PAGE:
Or, as Steve Palmer, founding partner, president and chief investment officer of AlphaNorth Asset Management said, it can only get better from here. "The Canadian junior market is very depressed right now and the odds are highly skewed in favor of the upside," he said in his presentation at the Cambridge House conference.
Eric Coffin, editor of Hard Rock Analyst, spoke at the Metals Forum and urged attendees to take the time to listen and talk to mining company management at events like the ones held over the weekend in Vancouver to better understand their potential and the milestones to watch. "It is easier to monitor company progress and you have a much better feel for management if you meet them in person," he said. Personally, Coffin is planning to look at some of the companies he isn't as familiar with now that he has seen their updates.
Thibaut Lepouttre, editor of Caesars Report, flew to the Metals Forum from his home base in Belgium to deliver the message that there are still quality companies out there that have a good chance to continue to advance their projects despite the current turmoil in the markets. "A small conference is a good way to get to know the companies," he said.
A number of experts, including Coffin, Lepouttre and Kaiser, commented on the preliminary economic assessment on the Tuvatu gold project in Fiji issued May 31 by Lion One Metals Ltd. (LIO:TSX.V). It showed a net present value of $117 million ($117M), internal rate of return of 67% and preproduction capital costs of $48.6M for gold production of just under 353 ounces (353 oz) with a resource of 1.1 million tons (1.1 Mt) Indicated and 1.5 Mt Inferred. "This is a starter story, a base builder with a capital cost that is within reach for a junior," said Kaiser. Lepouttre was intrigued as well. "The low-capex, low-opex project has a very good chance of getting funding within the next three months. It's definitely a company to keep an eye on," he said.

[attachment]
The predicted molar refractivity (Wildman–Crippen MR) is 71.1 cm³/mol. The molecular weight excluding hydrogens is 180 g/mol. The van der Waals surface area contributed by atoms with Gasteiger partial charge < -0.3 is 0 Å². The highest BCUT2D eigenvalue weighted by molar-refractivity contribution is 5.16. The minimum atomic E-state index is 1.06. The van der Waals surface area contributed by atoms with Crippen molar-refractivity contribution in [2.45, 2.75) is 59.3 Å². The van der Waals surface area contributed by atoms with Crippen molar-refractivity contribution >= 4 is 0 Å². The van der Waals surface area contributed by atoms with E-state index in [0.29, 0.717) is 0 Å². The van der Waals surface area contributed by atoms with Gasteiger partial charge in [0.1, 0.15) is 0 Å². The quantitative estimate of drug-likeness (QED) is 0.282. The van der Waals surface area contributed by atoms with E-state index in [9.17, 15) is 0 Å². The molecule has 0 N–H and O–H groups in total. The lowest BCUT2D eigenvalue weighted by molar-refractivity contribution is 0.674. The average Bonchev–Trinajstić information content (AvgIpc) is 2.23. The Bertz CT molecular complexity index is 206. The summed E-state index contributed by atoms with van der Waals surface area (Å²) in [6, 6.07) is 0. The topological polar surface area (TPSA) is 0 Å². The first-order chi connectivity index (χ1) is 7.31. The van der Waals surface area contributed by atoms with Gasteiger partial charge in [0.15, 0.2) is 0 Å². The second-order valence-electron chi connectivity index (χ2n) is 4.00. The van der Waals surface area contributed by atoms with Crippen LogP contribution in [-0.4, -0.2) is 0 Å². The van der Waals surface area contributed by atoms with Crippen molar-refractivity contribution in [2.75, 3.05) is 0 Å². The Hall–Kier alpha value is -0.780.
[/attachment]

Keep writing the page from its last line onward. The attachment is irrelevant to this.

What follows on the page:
Nevsun Resources Ltd. (NSU:TSX; NSU:NYSE.MKT) was also a favorite. "This company is always impressive," Coffin said. Nevsun reported $37M in operating cash flow from the Bisha open-pit copper mine in Eritrea in the first quarter of 2015. "Nevsun Resources has a large cash position and is transforming itself into a zinc producer from next year on," Lepouttre said.
Kaiser used Sabina Gold & Silver Corp. (SBB:TSX; RXC:FSE; SGSVF:OTCPK) as an example of a turnaround story. The company had put out a "lousy" economic study in 2013 showing too short of a mine life based on too high of a gold price. Then in February, the board of directors recruited Bruce McLeod to replace Rob Pease as president and CEO. On May 20, McLeod announced a new feasibility study on the Back River gold project in Nunavut, Canada. It showed a 10 year life-of-mine of just under 20 Mt with an average of just over 400,000 oz per year in the first four years and an initial capex of $695M and a $1,200/oz gold base case price. "The numbers look much better and with $28M in cash on hand, the company doesn't have to dilute shareholders for a while," Kaiser said.
Kaiser pointed to InZinc Mining Ltd. (IZN:TSX.V) as a company that "could break out dramatically if there are supply problems in the zinc market." He believes that China's new emphasis on environmental stewardship will preclude it from swooping in and flooding the market again with cheap commodities.
No More Hyperventilation